Critically (and differently to last year) the Regulations provide that if an eligible lease called for a review of rent during the Protection Period that would see a increase in rent “that review is voided and may never be claimed by the landlord”.


This could be hugely significant – fixed increases will be lost forever (which will have a cumulative effect on future rents) and, more importantly, market reviews due during the period will operate with a ‘reverse ratchet’ – rent could decrease, but would not be able to increase.


This will apply on mid-term market reviews but also on market reviews falling due because of a renewal of the lease.


Dispute resolution


For all intents and purposes the dispute resolution procedures work in the same way as last year's regulations.


The Small Business Commissioner will have power to conduct mediations. The Small Business Commissioner will be able to issue a binding order against a landlord who doesn't engage in the mediation process on the application of a tenant - this is substantially as per last year and takes up a huge swathe of Regulation despite only being used extremely rarely last year.


If a mediation fails the SBC can issue a certificate to that effect that will then enliven the jurisdiction of VCAT and the Courts. VCAT will have broad powers to hear disputes once such a certificate has been issued. Interestingly VCAT may have regard to the conduct of the parties in connection with rent relief discussions under the 2020 Regulations.


Differences from what was promised


The Regulations differ in a number of respects from what had been foreshadowed by Press Conferences and Parliamentary question time.


Far and away the most relevant factor in this regard is the ability for tenants to rely on September quarter 2021 figures to demonstrate decline in turnover. This had previously been flagged as June quarter figures which would have excluded swathes of tenants who had recovered well during April/May before being hit by repeated and extended lockdowns. This change is assumedly in response to the ongoing nature of lockdowns and will come as welcome news to tenants.


A landlord's ability to seek binding orders from the SBC was flagged in Parliament but has not made it into the Regulations. This might disappoint some landlords but the 14-day "deemed acceptance" provision will likely be a more than adequate replacement (particularly given the rarity of anyone going through the binding order process).


In Parliament the Minister indicated that tenants who had not complied with 2020 relief agreements would not be eligible for relief under these arrangements - that has not made it into the Regulations (although VCAT may take the conduct of the parties under the 2020 Regulations into account when determining a dispute under the Regulations, which is perhaps a nod to this element).


Other matters


A tenant can request subsequent rent relief if their financial circumstances materially change – although it is difficult to see this being put to any great effect, particularly noting the reassessment provisions already in place.


If rent has been deferred under the 2020 Regulations and the tenant remains an eligible tenant who has requested rent relief under these new Regulations then the 2020 deferral repayments will be paused until 15 January 2022 (at which point instalments will recommence).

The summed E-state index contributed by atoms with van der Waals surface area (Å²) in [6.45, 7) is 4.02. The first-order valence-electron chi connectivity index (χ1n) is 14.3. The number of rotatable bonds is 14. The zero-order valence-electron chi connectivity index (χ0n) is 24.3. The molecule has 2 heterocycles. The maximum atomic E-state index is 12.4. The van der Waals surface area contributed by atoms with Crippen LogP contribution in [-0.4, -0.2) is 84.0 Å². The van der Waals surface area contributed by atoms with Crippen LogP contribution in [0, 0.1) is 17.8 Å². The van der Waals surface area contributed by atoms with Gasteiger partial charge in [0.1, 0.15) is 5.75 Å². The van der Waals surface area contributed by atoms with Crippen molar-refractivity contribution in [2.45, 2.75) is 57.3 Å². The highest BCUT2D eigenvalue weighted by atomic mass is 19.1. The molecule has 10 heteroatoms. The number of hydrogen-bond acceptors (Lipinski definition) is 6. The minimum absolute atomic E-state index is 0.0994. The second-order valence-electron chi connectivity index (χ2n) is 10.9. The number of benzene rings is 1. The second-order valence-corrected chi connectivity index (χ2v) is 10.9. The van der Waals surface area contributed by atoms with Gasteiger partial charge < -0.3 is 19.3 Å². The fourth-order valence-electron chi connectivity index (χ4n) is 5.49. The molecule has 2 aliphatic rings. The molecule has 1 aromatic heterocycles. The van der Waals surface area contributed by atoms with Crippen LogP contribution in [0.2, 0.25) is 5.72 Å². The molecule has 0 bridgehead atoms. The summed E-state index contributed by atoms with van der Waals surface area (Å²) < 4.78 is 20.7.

The Regulations deal with outgoings in the same way as last year (a landlord must “consider waiving” recovery of outgoings). The decision of the Tribunal in R & D Health (referred to above and the subject of our Update 13) would seem to continue to hang the prospect of 100% outgoings relief over a landlord.


A tenant under an eligible lease will not be in breach for reducing opening hours or ceasing to carry on business at the premises. This extends to leases that would be eligible leases even if the tenant does not satisfy the decline in turnover test.


It is an offence for either party to provide false or misleading information.


A new regulation has been inserted to note that to the extent a landlord holds an indemnity against a guarantor the indemnity cannot be relied upon to defeat the effect of the Regulations. This is consistent with Section 93 of the Retail Leases Act but begs the question - in the absence of that provision could a landlord seek to rely on indemnities to make itself whole in respect of relief granted under the 2020 Regulations?


Some more detail


The below gives more detail on items flagged briefly above.


Exclusions to eligibility


In keeping with last year's Regulations and consistent with exclusion of non-SMEs, a tenant will be excluded if it is part of a group of entities that together have turnover exceeding $50,000,000 in the 2020/21 financial year.


The following tenants will also be excluded (and noting the other qualification requirements some of these seem very specific and reasonably unnecessary):

  • a corporate tenant that has had a liquidator or provisional liquidator appointed;

  • an individual tenant who has had a trustee in bankruptcy appointed;

  • a tenant who was, prior to 1 July 2021, subject to, or a member of a group that was subject to, a levy under the Major Bank Levy Act (effectively excluding the 4 big banks and Macquarie);

  • any Australian government agency;

  • any local governing body;

  • any sovereign entity

  • a lease under which the premises is wholly or predominantly used for agricultural, pastoral, horticultural, apicultural activities, farming, grazing, agistment or similar uses.


Alternative tests